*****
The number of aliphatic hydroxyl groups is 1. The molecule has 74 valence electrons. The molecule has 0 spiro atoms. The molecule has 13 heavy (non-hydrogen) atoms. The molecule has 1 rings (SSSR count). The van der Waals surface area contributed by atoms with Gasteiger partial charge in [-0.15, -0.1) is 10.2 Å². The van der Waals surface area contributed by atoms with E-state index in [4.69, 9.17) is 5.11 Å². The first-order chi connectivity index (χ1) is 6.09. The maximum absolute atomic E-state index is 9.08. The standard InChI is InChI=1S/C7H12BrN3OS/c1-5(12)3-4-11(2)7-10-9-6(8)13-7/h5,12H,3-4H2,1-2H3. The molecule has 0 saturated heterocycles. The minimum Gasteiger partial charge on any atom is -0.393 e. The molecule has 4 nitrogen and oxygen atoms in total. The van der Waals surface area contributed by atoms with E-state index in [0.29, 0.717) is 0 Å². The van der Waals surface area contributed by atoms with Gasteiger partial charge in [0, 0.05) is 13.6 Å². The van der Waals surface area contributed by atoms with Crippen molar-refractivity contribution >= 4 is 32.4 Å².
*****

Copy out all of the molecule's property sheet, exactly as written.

The number of aliphatic hydroxyl groups is 1. The molecule has 74 valence electrons. The molecule has 0 spiro atoms. The molecule has 13 heavy (non-hydrogen) atoms. The molecule has 1 rings (SSSR count). The van der Waals surface area contributed by atoms with Gasteiger partial charge in [-0.15, -0.1) is 10.2 Å². The van der Waals surface area contributed by atoms with E-state index in [4.69, 9.17) is 5.11 Å². The first-order chi connectivity index (χ1) is 6.09. The maximum absolute atomic E-state index is 9.08. The standard InChI is InChI=1S/C7H12BrN3OS/c1-5(12)3-4-11(2)7-10-9-6(8)13-7/h5,12H,3-4H2,1-2H3. The molecule has 0 saturated heterocycles. The minimum Gasteiger partial charge on any atom is -0.393 e. The molecule has 4 nitrogen and oxygen atoms in total. The van der Waals surface area contributed by atoms with E-state index in [0.29, 0.717) is 0 Å². The van der Waals surface area contributed by atoms with Gasteiger partial charge in [0, 0.05) is 13.6 Å². The van der Waals surface area contributed by atoms with Crippen molar-refractivity contribution >= 4 is 32.4 Å².